Millions more across Tigray require urgent food and agriculture support to avert further slides towards famine, analysis says.
A high-level UN-led committee that focuses on rapid responses to humanitarian crises estimated about 350,000 people in Ethiopia’s embattled Tigray region are facing famine conditions.
The estimate of 350,000 figure was presented at a meeting on Monday of the Inter-Agency Standing Committee, comprising 18 UN and non-UN organisations chaired by UN humanitarian chief Mark Lowcock.
The June 7 analysis, which diplomats said could be released publicly as soon as Thursday, found millions more across Tigray required “urgent food and agriculture/livelihoods support to avert further slides towards famine”, Reuters news agency, which viewed the document, reported.
Mituku Kassa, head of Ethiopia’s National Disaster Prevention and Preparedness Committee, said on Thursday a declaration of famine would be incorrect. He accused the Tigray People’s Liberation Front (TPLF) of attacking aid convoys.
“We don’t have any food shortage,” he told a news conference, adding more than 90 percent of people have been provided with aid by five operators.
“TPLF remnant forces … attack the personnel, they attack the trucks with food,” said Kassa. TPLF officials were not immediately available for comment.
UN spokesman Stephane Dujarric said on Wednesday that UN staff on the ground report the continuing blocked movements of aid, and interrogation, assault, and detention of humanitarian workers at military checkpoints. There has also been looting and confiscation of “humanitarian assets and supplies” by parties to the conflict, he said.
Some areas of Tigray remain inaccessible, Dujarric said, and in accessible areas “the situation is dire, including dysfunctional water systems and limited or no health facilities”.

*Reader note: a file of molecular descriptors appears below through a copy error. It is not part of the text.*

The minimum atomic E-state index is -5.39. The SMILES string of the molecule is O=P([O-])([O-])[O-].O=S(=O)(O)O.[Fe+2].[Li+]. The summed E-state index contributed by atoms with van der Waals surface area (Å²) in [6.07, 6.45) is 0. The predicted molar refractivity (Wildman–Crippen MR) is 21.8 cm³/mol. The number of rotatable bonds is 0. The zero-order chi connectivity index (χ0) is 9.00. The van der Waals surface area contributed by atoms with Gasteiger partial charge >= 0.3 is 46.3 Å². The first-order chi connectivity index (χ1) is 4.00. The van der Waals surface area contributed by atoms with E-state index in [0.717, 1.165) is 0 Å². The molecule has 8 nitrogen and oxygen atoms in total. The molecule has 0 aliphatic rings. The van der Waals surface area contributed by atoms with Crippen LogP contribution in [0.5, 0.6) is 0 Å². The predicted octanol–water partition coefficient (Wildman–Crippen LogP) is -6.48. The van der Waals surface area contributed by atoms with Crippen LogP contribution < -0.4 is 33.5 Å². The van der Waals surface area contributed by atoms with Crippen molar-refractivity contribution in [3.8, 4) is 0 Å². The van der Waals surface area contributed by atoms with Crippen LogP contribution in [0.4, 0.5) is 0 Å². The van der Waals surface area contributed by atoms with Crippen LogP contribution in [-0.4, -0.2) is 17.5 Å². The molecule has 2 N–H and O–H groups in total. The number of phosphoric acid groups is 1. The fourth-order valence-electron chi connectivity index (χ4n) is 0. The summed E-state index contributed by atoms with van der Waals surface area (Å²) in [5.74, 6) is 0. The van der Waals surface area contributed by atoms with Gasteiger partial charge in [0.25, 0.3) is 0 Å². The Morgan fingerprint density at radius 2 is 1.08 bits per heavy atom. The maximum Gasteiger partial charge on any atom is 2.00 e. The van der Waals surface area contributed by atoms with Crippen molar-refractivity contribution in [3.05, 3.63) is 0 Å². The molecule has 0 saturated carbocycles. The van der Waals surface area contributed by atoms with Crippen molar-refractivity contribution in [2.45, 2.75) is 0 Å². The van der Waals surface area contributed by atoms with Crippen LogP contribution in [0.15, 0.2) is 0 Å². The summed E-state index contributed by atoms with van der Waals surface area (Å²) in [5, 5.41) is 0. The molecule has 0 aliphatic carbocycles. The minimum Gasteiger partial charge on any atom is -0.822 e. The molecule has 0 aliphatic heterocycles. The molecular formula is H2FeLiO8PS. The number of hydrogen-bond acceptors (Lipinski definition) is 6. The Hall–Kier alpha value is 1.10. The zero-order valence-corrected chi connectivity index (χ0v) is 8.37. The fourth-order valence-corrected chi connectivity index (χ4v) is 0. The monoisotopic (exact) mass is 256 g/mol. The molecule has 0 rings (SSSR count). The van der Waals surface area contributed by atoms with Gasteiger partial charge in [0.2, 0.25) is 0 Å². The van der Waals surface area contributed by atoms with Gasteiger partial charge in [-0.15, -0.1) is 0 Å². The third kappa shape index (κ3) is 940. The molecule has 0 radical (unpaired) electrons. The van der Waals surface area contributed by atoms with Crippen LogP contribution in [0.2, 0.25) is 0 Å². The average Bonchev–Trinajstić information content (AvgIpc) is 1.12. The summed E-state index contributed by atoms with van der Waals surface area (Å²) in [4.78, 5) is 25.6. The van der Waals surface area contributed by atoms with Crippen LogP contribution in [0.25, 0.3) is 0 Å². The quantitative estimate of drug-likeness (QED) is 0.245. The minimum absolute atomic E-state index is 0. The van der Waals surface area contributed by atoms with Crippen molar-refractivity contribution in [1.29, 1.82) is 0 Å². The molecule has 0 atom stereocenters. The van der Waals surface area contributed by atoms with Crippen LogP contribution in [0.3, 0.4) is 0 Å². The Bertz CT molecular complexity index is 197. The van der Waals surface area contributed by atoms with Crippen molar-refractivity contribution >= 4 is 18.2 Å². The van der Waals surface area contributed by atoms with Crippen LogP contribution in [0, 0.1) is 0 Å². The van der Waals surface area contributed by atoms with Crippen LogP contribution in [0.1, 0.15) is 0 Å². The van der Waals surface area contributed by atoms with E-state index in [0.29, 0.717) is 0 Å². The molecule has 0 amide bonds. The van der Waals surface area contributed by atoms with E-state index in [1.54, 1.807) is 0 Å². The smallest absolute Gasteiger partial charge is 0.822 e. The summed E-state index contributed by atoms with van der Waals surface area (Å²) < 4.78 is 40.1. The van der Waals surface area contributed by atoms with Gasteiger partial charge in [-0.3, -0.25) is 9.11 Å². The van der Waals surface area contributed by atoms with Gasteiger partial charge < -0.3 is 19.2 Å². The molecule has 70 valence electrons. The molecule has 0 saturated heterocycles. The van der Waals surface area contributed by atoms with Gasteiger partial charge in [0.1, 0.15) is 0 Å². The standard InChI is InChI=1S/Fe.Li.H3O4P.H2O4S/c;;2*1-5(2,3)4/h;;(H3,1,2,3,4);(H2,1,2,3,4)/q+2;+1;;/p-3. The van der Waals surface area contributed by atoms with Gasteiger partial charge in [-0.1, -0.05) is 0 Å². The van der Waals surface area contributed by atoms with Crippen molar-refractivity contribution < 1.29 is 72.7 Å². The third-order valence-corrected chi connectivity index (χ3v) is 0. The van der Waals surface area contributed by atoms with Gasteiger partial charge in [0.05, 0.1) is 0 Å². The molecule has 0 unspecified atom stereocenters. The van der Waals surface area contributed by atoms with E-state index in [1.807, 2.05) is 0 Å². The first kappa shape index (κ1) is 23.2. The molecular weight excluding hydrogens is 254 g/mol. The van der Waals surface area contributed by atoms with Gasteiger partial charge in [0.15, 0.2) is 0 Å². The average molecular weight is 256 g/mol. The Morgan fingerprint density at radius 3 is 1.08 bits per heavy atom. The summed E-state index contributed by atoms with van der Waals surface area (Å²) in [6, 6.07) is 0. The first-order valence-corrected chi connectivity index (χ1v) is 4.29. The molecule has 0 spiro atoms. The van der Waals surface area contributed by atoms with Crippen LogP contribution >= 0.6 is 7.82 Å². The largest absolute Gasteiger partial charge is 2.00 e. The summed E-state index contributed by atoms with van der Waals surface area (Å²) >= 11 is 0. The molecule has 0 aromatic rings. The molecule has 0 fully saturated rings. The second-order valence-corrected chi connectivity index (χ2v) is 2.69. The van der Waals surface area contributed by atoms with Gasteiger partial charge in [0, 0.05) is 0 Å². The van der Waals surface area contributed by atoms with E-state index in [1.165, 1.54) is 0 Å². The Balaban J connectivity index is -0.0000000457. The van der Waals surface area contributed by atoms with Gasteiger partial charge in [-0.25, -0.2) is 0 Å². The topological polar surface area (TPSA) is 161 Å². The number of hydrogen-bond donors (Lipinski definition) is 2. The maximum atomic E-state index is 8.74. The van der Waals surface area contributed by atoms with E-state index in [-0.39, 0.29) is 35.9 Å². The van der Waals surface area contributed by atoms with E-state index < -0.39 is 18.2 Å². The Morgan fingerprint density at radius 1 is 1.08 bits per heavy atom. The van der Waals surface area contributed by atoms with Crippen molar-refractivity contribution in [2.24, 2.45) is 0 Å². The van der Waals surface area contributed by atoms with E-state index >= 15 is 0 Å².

“Levels of food insecurity and malnutrition are at alarming levels,” Dujarric said.
“Preliminary field reports from Axum and Adwa in the central zone indicate visible signs of starvation among internally displaced people. In a community in the northwestern zone of Tigray, aid workers noted a severe need for food after the burning or looting of harvests.”
Last Friday, Lowcock warned famine was imminent in Tigray and in the country’s north, saying there is a risk hundreds of thousands of people or more will die.
No one knows how many thousands of civilians or combatants have been killed since months of political tensions between Ethiopian Prime Minister Abiy Ahmed’s government and Tigray leaders.
Eritrea, a longtime Tigray enemy, teamed up with neighbouring Ethiopia in the war launched by Addis Ababa last November.
Ethiopia’s embassy in London said in a statement on Saturday the government “takes its responsibility to end the current suffering of the people of Tigray very seriously and has so far made concerted efforts to comprehensively respond to the humanitarian needs on the ground, in coordination with local and international partners”.
Famine has been declared twice in the past decade – in Somalia in 2011 and in South Sudan in 2017, according to the IPC. UN agencies, aid groups, governments and other relevant parties use the IPC to work together to determine the severity of food insecurity.
The UN has criticised the lack of access to all areas of Tigray for humanitarian workers seeking to deliver aid.
Lowcock has said the war destroyed the economy along with businesses, crops and farms, and there are no banking or telecommunications services in Tigray.
“We are hearing of starvation-related deaths already,” he said in a statement, urging the international community “to wake up” and “really step up” including with money.
In late May, Lowcock said since the war began an estimated two million people had been displaced.
Thousands of civilians were killed and wounded, rape and other forms of “abhorrent sexual violence” were widespread and systematic, and essential infrastructure destroyed including hospitals and agricultural land, he said.